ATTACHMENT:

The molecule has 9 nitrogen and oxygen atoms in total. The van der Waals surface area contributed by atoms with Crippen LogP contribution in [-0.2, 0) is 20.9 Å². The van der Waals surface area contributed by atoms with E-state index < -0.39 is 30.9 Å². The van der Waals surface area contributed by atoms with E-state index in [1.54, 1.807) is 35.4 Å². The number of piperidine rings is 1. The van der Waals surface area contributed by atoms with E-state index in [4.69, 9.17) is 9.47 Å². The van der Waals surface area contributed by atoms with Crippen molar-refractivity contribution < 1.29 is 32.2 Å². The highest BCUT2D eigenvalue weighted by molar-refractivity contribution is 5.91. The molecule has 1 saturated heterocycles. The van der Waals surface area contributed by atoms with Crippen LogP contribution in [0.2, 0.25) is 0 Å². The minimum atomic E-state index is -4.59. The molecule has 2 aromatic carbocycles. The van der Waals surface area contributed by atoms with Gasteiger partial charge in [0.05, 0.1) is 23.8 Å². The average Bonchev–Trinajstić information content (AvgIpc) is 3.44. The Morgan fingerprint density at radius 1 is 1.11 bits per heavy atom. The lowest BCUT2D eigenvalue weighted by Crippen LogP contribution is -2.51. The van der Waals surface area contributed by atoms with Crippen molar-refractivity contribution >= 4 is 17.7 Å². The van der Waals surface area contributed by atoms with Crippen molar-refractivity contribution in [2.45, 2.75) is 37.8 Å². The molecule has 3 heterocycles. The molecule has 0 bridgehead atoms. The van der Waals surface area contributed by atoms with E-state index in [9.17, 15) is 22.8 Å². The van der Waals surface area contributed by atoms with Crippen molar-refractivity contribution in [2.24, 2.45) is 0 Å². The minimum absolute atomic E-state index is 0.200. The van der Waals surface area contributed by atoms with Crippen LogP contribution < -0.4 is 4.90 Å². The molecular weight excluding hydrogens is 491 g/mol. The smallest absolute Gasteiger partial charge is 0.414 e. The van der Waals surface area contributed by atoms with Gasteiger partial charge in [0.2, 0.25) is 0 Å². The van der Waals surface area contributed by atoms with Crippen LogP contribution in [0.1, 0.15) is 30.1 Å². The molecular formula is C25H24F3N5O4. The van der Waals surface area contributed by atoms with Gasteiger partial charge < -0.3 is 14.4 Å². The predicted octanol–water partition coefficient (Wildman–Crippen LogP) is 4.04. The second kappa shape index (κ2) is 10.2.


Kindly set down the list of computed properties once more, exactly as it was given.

The molecule has 9 nitrogen and oxygen atoms in total. The van der Waals surface area contributed by atoms with Crippen LogP contribution in [-0.2, 0) is 20.9 Å². The van der Waals surface area contributed by atoms with E-state index < -0.39 is 30.9 Å². The van der Waals surface area contributed by atoms with E-state index in [1.54, 1.807) is 35.4 Å². The number of piperidine rings is 1. The van der Waals surface area contributed by atoms with E-state index in [4.69, 9.17) is 9.47 Å². The van der Waals surface area contributed by atoms with Crippen molar-refractivity contribution < 1.29 is 32.2 Å². The highest BCUT2D eigenvalue weighted by molar-refractivity contribution is 5.91. The molecule has 1 saturated heterocycles. The van der Waals surface area contributed by atoms with Crippen LogP contribution in [0.2, 0.25) is 0 Å². The minimum atomic E-state index is -4.59. The molecule has 2 aromatic carbocycles. The van der Waals surface area contributed by atoms with Gasteiger partial charge in [0.05, 0.1) is 23.8 Å². The average Bonchev–Trinajstić information content (AvgIpc) is 3.44. The Morgan fingerprint density at radius 1 is 1.11 bits per heavy atom. The lowest BCUT2D eigenvalue weighted by Crippen LogP contribution is -2.51. The van der Waals surface area contributed by atoms with Crippen molar-refractivity contribution >= 4 is 17.7 Å². The van der Waals surface area contributed by atoms with Crippen molar-refractivity contribution in [2.45, 2.75) is 37.8 Å². The molecule has 3 heterocycles. The molecule has 0 bridgehead atoms. The van der Waals surface area contributed by atoms with E-state index in [9.17, 15) is 22.8 Å². The van der Waals surface area contributed by atoms with Crippen molar-refractivity contribution in [2.24, 2.45) is 0 Å². The minimum absolute atomic E-state index is 0.200. The van der Waals surface area contributed by atoms with Crippen LogP contribution < -0.4 is 4.90 Å². The molecular weight excluding hydrogens is 491 g/mol. The smallest absolute Gasteiger partial charge is 0.414 e. The van der Waals surface area contributed by atoms with Gasteiger partial charge in [0.2, 0.25) is 0 Å². The van der Waals surface area contributed by atoms with Crippen LogP contribution in [0.1, 0.15) is 30.1 Å². The molecular formula is C25H24F3N5O4. The van der Waals surface area contributed by atoms with Gasteiger partial charge < -0.3 is 14.4 Å². The predicted octanol–water partition coefficient (Wildman–Crippen LogP) is 4.04. The second kappa shape index (κ2) is 10.2.